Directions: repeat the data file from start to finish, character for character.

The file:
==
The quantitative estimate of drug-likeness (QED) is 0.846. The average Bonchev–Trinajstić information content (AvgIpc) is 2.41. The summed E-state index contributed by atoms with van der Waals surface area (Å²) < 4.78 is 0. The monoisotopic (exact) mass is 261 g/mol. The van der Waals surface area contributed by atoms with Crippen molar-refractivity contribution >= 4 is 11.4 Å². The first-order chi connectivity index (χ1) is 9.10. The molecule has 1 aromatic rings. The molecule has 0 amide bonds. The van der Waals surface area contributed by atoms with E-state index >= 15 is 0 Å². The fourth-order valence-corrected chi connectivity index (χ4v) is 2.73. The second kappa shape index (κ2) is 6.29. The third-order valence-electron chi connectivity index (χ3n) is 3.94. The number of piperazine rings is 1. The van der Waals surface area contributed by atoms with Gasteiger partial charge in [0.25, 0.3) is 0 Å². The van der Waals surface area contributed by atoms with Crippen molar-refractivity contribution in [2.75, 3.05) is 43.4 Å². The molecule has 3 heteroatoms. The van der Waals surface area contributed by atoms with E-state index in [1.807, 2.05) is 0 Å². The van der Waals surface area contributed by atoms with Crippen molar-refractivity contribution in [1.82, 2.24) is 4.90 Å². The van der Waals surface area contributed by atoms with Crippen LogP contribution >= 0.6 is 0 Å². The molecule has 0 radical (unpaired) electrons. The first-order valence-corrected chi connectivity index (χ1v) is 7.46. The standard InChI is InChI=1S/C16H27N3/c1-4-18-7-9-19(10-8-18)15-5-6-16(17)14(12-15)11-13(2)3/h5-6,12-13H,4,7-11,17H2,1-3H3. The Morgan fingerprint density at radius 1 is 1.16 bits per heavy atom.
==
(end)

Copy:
The quantitative estimate of drug-likeness (QED) is 0.846. The average Bonchev–Trinajstić information content (AvgIpc) is 2.41. The summed E-state index contributed by atoms with van der Waals surface area (Å²) < 4.78 is 0. The monoisotopic (exact) mass is 261 g/mol. The van der Waals surface area contributed by atoms with Crippen molar-refractivity contribution >= 4 is 11.4 Å². The first-order chi connectivity index (χ1) is 9.10. The molecule has 1 aromatic rings. The molecule has 0 amide bonds. The van der Waals surface area contributed by atoms with E-state index >= 15 is 0 Å². The fourth-order valence-corrected chi connectivity index (χ4v) is 2.73. The second kappa shape index (κ2) is 6.29. The third-order valence-electron chi connectivity index (χ3n) is 3.94. The number of piperazine rings is 1. The van der Waals surface area contributed by atoms with Gasteiger partial charge in [0.25, 0.3) is 0 Å². The van der Waals surface area contributed by atoms with Crippen molar-refractivity contribution in [2.75, 3.05) is 43.4 Å². The molecule has 3 heteroatoms. The van der Waals surface area contributed by atoms with E-state index in [1.807, 2.05) is 0 Å². The van der Waals surface area contributed by atoms with Crippen molar-refractivity contribution in [1.82, 2.24) is 4.90 Å². The van der Waals surface area contributed by atoms with Crippen LogP contribution >= 0.6 is 0 Å². The molecule has 0 radical (unpaired) electrons. The first-order valence-corrected chi connectivity index (χ1v) is 7.46. The standard InChI is InChI=1S/C16H27N3/c1-4-18-7-9-19(10-8-18)15-5-6-16(17)14(12-15)11-13(2)3/h5-6,12-13H,4,7-11,17H2,1-3H3. The Morgan fingerprint density at radius 1 is 1.16 bits per heavy atom.